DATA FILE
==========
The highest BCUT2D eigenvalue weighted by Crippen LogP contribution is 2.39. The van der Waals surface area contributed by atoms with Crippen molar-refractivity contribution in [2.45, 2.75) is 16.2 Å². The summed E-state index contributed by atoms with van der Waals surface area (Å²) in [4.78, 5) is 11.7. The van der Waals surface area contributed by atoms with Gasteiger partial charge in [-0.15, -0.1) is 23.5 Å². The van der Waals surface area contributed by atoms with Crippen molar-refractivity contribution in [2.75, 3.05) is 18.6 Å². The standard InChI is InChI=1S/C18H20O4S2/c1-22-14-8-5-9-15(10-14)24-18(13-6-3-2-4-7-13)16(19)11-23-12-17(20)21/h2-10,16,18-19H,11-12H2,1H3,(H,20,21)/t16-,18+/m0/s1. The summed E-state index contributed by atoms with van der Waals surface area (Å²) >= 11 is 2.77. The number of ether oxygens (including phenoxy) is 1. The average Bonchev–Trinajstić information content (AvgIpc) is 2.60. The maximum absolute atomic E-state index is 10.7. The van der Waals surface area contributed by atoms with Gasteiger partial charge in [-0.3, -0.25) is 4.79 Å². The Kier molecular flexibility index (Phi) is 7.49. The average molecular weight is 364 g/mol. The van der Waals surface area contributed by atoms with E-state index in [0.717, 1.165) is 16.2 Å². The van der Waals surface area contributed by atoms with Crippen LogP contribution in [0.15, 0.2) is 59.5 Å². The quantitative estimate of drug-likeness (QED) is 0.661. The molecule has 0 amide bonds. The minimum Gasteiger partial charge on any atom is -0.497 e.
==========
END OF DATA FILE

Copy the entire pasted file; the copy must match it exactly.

The highest BCUT2D eigenvalue weighted by Crippen LogP contribution is 2.39. The van der Waals surface area contributed by atoms with Crippen molar-refractivity contribution in [2.45, 2.75) is 16.2 Å². The summed E-state index contributed by atoms with van der Waals surface area (Å²) in [4.78, 5) is 11.7. The van der Waals surface area contributed by atoms with Gasteiger partial charge in [-0.15, -0.1) is 23.5 Å². The van der Waals surface area contributed by atoms with Crippen molar-refractivity contribution in [2.75, 3.05) is 18.6 Å². The standard InChI is InChI=1S/C18H20O4S2/c1-22-14-8-5-9-15(10-14)24-18(13-6-3-2-4-7-13)16(19)11-23-12-17(20)21/h2-10,16,18-19H,11-12H2,1H3,(H,20,21)/t16-,18+/m0/s1. The summed E-state index contributed by atoms with van der Waals surface area (Å²) >= 11 is 2.77. The number of ether oxygens (including phenoxy) is 1. The average Bonchev–Trinajstić information content (AvgIpc) is 2.60. The maximum absolute atomic E-state index is 10.7. The van der Waals surface area contributed by atoms with Gasteiger partial charge in [-0.3, -0.25) is 4.79 Å². The Kier molecular flexibility index (Phi) is 7.49. The average molecular weight is 364 g/mol. The van der Waals surface area contributed by atoms with E-state index in [0.717, 1.165) is 16.2 Å². The van der Waals surface area contributed by atoms with Crippen LogP contribution in [0.15, 0.2) is 59.5 Å². The quantitative estimate of drug-likeness (QED) is 0.661. The molecule has 0 amide bonds. The minimum Gasteiger partial charge on any atom is -0.497 e.